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World Leaders Consider Answer to North Korea’s Latest Nuclear Test

Russian President Vladimir Putin, left, and Chinese President Xi Jinping line up for a photo during the BRICS Summit in southeastern China's Fujian province, Sept. 4, 2017.
World Leaders Consider an Answer to North Korea's Latest Nuclear Test
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North Korea’s latest and sixth nuclear test has brought strong reactions from its neighbors and the United States. But Russia and China question additional moves.

On Tuesday, South Korea announced that it plans to expand its own missile abilities. South Korea said it has reached an agreement “in principle” with the United States to increase the payload of its missiles.

An agreement reached in 1979 limits the payload and distance of South Korean missiles. The agreement limits South Korean missiles to a payload of 500 kilograms and a distance of 800 kilometers, according to Reuters.

U.S. President Donald Trump and South Korean President Moon Jae-in spoke about the change during a 40-minute telephone discussion.

In addition, Trump said early Tuesday on Twitter that the U.S. would permit the sale of “sophisticated military equipment” to Japan and South Korea.

Nations consider latest North Korean nuclear test

At the United Nations, the U.S. has said it will offer a new resolution targeting North Korea. However, Russia and China are questioning whether additional restrictions will improve the situation.

After North Korea carried out a long-range missile test in July, the UN placed strong sanctions on the country’s economy. Trade bans on North Korea were aimed at cutting North Korean exports by one billion dollars.

North Korea carried out its latest nuclear test as leaders of major developing countries -- Brazil, Russia, India, China and South Africa (or BRICS) -- gathered in Xiamen, a Chinese city on the Taiwan Strait. The meeting is known as the BRICS Summit.

On Tuesday, Russian President Vladimir Putin said, at the BRICS meeting, increased sanctions would not help. He said such measures would not cause a change in leadership in North Korea.

Putin warned of a “global catastrophe” if military tensions continue to increase on the Korean Peninsula.

Leaders attending the BRICS meeting condemned the nuclear test. But Chinese president Xi Jinping did not mention the incident at the end of the meeting.

Later, at a regular briefing, a foreign ministry spokesman called the situation “highly sensitive and complicated.” He called on both sides to avoid increasing tensions.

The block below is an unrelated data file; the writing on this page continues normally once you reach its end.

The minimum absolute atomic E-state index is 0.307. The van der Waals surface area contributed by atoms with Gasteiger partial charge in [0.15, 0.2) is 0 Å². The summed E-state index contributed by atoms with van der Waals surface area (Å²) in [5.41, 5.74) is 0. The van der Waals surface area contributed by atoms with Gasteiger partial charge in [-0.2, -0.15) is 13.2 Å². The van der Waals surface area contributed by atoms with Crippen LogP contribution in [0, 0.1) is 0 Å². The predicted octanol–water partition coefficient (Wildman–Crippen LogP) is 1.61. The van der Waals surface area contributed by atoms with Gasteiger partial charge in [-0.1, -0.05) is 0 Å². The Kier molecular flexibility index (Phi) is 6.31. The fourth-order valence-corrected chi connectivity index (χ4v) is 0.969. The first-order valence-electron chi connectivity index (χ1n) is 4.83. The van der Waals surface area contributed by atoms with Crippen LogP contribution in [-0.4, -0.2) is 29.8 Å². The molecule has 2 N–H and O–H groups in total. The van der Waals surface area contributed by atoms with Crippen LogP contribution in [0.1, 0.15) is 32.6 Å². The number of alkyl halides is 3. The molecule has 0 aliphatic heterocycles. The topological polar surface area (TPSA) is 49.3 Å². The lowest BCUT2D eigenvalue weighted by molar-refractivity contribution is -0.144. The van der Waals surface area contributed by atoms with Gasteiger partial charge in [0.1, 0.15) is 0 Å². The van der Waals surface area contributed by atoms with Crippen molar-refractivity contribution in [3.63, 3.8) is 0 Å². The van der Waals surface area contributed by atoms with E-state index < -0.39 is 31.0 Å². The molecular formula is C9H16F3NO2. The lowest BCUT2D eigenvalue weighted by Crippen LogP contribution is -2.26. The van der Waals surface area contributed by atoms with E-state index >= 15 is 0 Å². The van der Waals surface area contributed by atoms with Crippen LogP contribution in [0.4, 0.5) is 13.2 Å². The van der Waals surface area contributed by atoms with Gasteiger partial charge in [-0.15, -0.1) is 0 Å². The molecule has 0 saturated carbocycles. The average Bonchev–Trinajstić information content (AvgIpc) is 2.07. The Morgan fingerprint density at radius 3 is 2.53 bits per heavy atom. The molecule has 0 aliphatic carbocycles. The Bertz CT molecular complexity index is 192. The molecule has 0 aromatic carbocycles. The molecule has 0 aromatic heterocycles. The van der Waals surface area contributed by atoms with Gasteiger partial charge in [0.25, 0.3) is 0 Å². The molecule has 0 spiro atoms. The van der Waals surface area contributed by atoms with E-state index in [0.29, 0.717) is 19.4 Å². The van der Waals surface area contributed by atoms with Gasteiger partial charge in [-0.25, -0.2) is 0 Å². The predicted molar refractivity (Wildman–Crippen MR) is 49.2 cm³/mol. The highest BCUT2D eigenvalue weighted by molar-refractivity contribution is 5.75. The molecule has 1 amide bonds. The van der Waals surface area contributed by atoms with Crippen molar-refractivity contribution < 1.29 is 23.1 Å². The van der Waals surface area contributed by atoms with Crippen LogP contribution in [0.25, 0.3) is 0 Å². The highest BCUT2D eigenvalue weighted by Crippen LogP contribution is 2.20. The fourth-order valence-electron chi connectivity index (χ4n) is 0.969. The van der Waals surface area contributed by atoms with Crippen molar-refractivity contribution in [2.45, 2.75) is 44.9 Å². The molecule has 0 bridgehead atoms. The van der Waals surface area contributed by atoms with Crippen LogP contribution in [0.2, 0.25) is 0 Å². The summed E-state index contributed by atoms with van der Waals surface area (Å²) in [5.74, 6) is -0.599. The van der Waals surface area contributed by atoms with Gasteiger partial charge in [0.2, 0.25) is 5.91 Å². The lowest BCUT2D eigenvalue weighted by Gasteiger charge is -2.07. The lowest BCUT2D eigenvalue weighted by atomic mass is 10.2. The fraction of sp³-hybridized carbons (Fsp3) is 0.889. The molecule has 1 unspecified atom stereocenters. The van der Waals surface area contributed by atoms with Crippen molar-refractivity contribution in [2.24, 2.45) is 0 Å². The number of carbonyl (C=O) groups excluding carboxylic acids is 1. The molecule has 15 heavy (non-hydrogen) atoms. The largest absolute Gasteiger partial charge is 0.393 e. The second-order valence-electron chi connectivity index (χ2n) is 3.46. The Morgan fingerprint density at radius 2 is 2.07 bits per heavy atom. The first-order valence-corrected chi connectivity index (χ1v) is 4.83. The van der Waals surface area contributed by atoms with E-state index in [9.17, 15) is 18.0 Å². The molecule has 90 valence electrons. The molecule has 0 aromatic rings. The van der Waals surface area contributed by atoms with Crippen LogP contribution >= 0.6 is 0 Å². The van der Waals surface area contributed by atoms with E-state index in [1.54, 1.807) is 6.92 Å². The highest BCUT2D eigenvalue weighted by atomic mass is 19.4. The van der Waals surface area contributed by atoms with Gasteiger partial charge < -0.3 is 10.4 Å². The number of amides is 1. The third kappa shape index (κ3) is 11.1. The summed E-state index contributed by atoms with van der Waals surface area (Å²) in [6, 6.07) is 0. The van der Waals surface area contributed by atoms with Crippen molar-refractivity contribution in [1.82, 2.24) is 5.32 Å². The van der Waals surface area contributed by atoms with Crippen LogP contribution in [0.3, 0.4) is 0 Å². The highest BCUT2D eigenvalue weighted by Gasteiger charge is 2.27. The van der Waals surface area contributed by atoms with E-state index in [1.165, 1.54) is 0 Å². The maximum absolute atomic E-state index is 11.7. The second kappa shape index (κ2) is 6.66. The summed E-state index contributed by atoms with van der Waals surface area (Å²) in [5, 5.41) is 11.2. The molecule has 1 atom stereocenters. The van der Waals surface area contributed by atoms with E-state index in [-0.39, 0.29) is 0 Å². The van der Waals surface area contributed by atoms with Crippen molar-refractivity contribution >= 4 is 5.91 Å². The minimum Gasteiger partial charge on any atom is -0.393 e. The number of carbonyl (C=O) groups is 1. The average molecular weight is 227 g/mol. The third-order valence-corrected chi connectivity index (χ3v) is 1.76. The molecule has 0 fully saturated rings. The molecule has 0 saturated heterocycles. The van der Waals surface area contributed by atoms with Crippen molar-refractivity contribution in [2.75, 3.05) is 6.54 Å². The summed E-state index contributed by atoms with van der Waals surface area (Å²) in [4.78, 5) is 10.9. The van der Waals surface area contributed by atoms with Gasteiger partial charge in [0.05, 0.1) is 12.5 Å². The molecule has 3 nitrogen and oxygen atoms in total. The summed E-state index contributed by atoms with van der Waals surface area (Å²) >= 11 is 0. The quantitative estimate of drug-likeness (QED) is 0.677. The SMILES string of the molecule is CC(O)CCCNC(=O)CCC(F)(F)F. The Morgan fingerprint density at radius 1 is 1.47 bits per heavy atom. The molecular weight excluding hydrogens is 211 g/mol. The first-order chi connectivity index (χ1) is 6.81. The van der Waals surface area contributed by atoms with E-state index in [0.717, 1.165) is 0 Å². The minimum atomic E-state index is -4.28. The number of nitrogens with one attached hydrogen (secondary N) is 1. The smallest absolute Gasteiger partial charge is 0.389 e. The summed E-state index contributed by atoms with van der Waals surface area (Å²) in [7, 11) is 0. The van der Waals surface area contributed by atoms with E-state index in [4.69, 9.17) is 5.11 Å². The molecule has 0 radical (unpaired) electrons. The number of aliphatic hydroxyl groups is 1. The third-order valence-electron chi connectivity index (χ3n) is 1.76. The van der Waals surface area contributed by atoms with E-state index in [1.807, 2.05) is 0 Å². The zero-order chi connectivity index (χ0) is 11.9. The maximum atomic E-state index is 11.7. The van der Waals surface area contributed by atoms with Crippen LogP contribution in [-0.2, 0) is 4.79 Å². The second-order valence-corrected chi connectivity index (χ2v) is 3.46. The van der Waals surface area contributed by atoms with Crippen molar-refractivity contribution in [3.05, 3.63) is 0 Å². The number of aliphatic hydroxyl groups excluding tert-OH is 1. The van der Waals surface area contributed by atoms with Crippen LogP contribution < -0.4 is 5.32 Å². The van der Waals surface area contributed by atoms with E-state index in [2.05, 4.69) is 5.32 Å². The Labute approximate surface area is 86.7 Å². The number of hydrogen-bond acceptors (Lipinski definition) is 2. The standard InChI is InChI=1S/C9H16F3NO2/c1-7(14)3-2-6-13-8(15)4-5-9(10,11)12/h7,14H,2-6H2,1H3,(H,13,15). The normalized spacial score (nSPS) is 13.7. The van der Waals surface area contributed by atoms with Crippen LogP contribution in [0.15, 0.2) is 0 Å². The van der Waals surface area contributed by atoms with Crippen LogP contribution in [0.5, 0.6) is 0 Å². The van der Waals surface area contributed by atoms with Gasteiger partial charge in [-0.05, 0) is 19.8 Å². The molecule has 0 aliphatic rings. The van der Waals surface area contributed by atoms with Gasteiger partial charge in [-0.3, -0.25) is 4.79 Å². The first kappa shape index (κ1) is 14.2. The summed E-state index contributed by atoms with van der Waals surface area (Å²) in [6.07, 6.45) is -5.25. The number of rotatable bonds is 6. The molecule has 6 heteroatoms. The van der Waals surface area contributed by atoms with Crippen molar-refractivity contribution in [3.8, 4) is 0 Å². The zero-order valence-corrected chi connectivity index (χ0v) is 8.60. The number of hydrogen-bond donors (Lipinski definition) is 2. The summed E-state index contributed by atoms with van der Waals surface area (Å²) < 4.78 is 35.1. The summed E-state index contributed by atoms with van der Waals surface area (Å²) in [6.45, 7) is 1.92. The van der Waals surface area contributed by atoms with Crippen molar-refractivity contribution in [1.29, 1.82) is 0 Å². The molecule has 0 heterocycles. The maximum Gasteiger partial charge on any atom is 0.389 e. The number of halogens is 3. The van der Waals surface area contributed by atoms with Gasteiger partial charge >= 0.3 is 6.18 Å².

Concerns about stability of North Korea

Bruce Bennett is a defense expert with the Rand Corporation research group. He told VOA that the two nations are unwilling to place additional sanctions on the North.

“They are reluctant because they just don’t know how unstable North Korea is.”

Bennett said that China worries about a crisis on its border. He said China may consider the North too unstable to increase sanctions.

China has also directed state media to control online discussion of the North’s activity, according to Radio Free Asia. The U.S.-based China Digital Times reported that, “All websites are banned from deliberately hyping related topics.”

Explosion is largest test yet by North Korea

North Korea’s nuclear test on September 3 was its sixth and by far the most powerful. The country said the device was a hydrogen bomb, a more powerful kind of nuclear weapon.

The explosion was detected as an earthquake reported to be magnitude 6.3. The test was estimated to equal 100,000 tons of the explosive TNT, or 100 kilotons.

On Sunday, a North Korean diplomat attending a UN conference on disarmament in Geneva suggested that North Korea may have another test planned. The official said North Korea is prepared to send “more gift packages” to the U.S.

South Korean media reported that North Korea may be moving a long-range missile into position. And South Korea’s defense ministry has warned that the North could launch a missile at any time.

Dan Sneider is a visiting scholar with Stanford University’s Walther H. Shorenstein Asia-Pacific Research Center. He said it is not hard to understand why North Korea continues its testing activities.

He said the North’s weapons programs have become too important to the country’s leaders to negotiate away for economic gains.

I’m Mario Ritter.

Mario Ritter adapted this story for VOA Learning English from VOA news reports from Steve Herman, Richard Green, Bill Ide, VOA News and Reuters. Hai Do was the editor.


Words in This Story

payload –n. the amount of material that a vehicle can carry

sophisticated –adj. highly developed or complex

sanctions –n. measures taken to force a country to obey international laws usually by limiting or stopping some form of trade with other countries

overwhelming –adj. very great in number or effect

unstable –adj. likely to change easily or at any time

hyping –v. to talk about in a way meant to cause people to get excited or outraged

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